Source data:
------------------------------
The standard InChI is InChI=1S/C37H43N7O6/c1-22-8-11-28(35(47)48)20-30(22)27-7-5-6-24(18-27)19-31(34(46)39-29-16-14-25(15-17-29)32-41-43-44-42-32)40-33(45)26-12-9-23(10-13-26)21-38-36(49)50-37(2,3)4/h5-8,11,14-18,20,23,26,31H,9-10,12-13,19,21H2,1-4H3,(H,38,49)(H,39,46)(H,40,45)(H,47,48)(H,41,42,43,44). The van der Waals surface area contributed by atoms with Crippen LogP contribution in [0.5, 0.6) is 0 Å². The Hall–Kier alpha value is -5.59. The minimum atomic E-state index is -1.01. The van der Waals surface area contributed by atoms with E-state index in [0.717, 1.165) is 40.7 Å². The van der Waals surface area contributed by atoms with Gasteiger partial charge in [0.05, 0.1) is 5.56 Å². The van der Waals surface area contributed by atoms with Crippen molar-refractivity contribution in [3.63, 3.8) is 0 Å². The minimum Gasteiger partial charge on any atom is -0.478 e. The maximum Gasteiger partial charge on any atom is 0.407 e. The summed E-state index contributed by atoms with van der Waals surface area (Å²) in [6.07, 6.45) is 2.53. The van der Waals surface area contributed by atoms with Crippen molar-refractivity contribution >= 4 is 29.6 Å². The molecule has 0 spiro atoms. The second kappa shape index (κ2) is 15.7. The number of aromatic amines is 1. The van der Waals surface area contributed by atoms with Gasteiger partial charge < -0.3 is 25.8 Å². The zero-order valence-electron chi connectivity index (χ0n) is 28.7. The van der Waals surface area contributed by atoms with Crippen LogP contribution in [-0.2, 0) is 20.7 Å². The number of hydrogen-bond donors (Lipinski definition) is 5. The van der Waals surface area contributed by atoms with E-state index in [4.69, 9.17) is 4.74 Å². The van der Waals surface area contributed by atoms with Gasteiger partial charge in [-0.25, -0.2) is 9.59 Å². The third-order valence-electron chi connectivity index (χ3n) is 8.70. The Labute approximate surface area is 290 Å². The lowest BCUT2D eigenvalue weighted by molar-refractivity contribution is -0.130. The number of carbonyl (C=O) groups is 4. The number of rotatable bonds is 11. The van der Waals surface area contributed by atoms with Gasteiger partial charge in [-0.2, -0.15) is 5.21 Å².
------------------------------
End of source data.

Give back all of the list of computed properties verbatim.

The standard InChI is InChI=1S/C37H43N7O6/c1-22-8-11-28(35(47)48)20-30(22)27-7-5-6-24(18-27)19-31(34(46)39-29-16-14-25(15-17-29)32-41-43-44-42-32)40-33(45)26-12-9-23(10-13-26)21-38-36(49)50-37(2,3)4/h5-8,11,14-18,20,23,26,31H,9-10,12-13,19,21H2,1-4H3,(H,38,49)(H,39,46)(H,40,45)(H,47,48)(H,41,42,43,44). The van der Waals surface area contributed by atoms with Crippen LogP contribution in [0.5, 0.6) is 0 Å². The Hall–Kier alpha value is -5.59. The minimum atomic E-state index is -1.01. The van der Waals surface area contributed by atoms with E-state index in [0.717, 1.165) is 40.7 Å². The van der Waals surface area contributed by atoms with Gasteiger partial charge in [0.05, 0.1) is 5.56 Å². The van der Waals surface area contributed by atoms with Crippen molar-refractivity contribution in [3.63, 3.8) is 0 Å². The minimum Gasteiger partial charge on any atom is -0.478 e. The maximum Gasteiger partial charge on any atom is 0.407 e. The summed E-state index contributed by atoms with van der Waals surface area (Å²) in [6.07, 6.45) is 2.53. The van der Waals surface area contributed by atoms with Crippen molar-refractivity contribution >= 4 is 29.6 Å². The molecule has 0 spiro atoms. The second kappa shape index (κ2) is 15.7. The number of aromatic amines is 1. The van der Waals surface area contributed by atoms with Gasteiger partial charge < -0.3 is 25.8 Å². The zero-order valence-electron chi connectivity index (χ0n) is 28.7. The van der Waals surface area contributed by atoms with Crippen LogP contribution in [-0.2, 0) is 20.7 Å². The number of hydrogen-bond donors (Lipinski definition) is 5. The van der Waals surface area contributed by atoms with E-state index in [4.69, 9.17) is 4.74 Å². The van der Waals surface area contributed by atoms with Gasteiger partial charge in [-0.25, -0.2) is 9.59 Å². The third-order valence-electron chi connectivity index (χ3n) is 8.70. The Labute approximate surface area is 290 Å². The lowest BCUT2D eigenvalue weighted by molar-refractivity contribution is -0.130. The number of carbonyl (C=O) groups is 4. The number of rotatable bonds is 11. The van der Waals surface area contributed by atoms with Gasteiger partial charge in [-0.2, -0.15) is 5.21 Å².